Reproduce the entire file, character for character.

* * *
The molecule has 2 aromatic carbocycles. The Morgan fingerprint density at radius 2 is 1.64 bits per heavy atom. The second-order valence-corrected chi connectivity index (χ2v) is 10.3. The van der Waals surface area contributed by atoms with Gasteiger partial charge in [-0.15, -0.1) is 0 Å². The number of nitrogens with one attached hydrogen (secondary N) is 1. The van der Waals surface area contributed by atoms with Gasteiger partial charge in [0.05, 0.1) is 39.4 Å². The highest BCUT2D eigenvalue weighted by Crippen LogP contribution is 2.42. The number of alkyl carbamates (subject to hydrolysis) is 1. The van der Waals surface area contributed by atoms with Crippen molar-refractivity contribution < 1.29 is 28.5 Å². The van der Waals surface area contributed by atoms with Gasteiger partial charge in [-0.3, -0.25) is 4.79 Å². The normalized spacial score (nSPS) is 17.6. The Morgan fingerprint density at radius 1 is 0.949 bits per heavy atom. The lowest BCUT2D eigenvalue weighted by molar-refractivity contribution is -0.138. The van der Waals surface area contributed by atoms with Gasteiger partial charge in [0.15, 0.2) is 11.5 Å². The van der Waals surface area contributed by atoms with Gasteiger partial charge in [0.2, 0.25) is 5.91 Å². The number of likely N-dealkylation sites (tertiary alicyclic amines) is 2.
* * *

The molecule has 2 aromatic carbocycles. The Morgan fingerprint density at radius 2 is 1.64 bits per heavy atom. The second-order valence-corrected chi connectivity index (χ2v) is 10.3. The van der Waals surface area contributed by atoms with Gasteiger partial charge in [-0.15, -0.1) is 0 Å². The number of nitrogens with one attached hydrogen (secondary N) is 1. The van der Waals surface area contributed by atoms with Gasteiger partial charge in [0.05, 0.1) is 39.4 Å². The highest BCUT2D eigenvalue weighted by Crippen LogP contribution is 2.42. The number of alkyl carbamates (subject to hydrolysis) is 1. The van der Waals surface area contributed by atoms with Crippen molar-refractivity contribution < 1.29 is 28.5 Å². The van der Waals surface area contributed by atoms with Gasteiger partial charge in [-0.3, -0.25) is 4.79 Å². The normalized spacial score (nSPS) is 17.6. The Morgan fingerprint density at radius 1 is 0.949 bits per heavy atom. The lowest BCUT2D eigenvalue weighted by molar-refractivity contribution is -0.138. The van der Waals surface area contributed by atoms with Gasteiger partial charge in [0.15, 0.2) is 11.5 Å². The van der Waals surface area contributed by atoms with Gasteiger partial charge in [0.2, 0.25) is 5.91 Å². The number of likely N-dealkylation sites (tertiary alicyclic amines) is 2.